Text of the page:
Britain's winter ends next week with further indications of a striking environmental change: the Independent is starting to disappear from our lives.
Being moderately left-wing while claiming you're not politically-aligned, deathly dull articles and the excitement of waking to find that Charles Onians has written an article on snow are all a rapidly diminishing part of Britain's culture, as the Internet produces fewer instances of anyone wanting to pulp a tree to find out what was happening in the world yesterday. Or, in the case of the Independent's politics, in the 1970s. The first two months of 2014 have been virtually free of copies of The Independent in much of lowland Britain, and December brought only a few purchases in the South-east. It is the continuation of a trend that has been increasingly visible in the past 30 years: in the whole of Britain in the 80s, the Indie had a circulation of 400,000 - whereas today, that is merely 65,000.
Once, under editors like Andreas Whittam-Smith, the Independent was truly a part of the establishment. It had an entitlement to be heard. But now, a general disinterest in dull, left-wing articles is accepted as a reality by the international community. And the whole idea that,to prove your magical powers, you have to chop down a tree and print out the thoughts of Yasmin Alibhai-Brown is generally regarded as a memory of another time.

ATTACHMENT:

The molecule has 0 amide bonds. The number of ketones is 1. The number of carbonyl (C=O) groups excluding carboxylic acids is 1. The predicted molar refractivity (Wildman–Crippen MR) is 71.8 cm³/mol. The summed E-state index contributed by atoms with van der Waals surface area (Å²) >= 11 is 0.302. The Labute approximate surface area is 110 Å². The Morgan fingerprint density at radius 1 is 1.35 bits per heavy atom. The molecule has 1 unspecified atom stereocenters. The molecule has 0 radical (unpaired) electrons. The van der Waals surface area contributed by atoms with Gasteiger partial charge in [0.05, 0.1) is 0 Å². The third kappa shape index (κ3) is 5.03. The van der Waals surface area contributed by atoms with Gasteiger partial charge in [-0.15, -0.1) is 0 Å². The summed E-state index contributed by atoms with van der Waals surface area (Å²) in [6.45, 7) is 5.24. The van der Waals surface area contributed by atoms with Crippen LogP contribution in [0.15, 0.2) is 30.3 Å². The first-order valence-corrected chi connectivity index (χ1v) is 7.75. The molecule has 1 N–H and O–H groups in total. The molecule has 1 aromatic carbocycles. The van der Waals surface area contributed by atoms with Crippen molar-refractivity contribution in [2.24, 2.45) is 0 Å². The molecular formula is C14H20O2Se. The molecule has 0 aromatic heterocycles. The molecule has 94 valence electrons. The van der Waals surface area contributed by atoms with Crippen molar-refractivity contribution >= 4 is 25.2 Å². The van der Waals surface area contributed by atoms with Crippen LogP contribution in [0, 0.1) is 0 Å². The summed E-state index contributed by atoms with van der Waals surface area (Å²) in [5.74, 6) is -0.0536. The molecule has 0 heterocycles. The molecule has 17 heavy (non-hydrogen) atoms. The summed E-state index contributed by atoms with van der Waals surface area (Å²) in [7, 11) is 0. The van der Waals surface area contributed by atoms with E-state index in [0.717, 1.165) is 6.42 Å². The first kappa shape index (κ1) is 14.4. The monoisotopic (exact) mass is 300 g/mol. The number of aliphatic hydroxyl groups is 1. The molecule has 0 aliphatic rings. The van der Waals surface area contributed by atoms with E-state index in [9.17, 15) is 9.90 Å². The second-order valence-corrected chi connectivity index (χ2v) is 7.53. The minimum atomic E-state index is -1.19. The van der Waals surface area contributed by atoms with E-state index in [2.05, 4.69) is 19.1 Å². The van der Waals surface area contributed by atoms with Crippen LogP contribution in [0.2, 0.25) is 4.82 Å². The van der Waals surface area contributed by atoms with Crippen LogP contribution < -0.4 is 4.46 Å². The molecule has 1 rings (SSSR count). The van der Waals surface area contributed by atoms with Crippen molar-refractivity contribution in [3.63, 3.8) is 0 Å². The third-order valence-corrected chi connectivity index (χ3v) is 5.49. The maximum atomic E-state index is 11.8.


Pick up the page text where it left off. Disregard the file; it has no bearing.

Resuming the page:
Children just aren't going to know what the Independent is. The effects of an Independent-free Britain are already becoming apparent, as fewer commuters sleep past their stations. Fewer people are panicking about snow-free winters, or realising they've mistakenly bought the Independent thinking it was the Guardian.
Of course, in the future, it will still be possible to have a virtual experience of The Independent. Via the internet, they might wonder at long-ago articles by Robert Fisk - or eventually "feel" virtual post-modern irony from Will Self. But once, people could hold a copy of the news in their hand, and wonder at how anyone could ever make a living printing anything that dull. Not any more, it seems.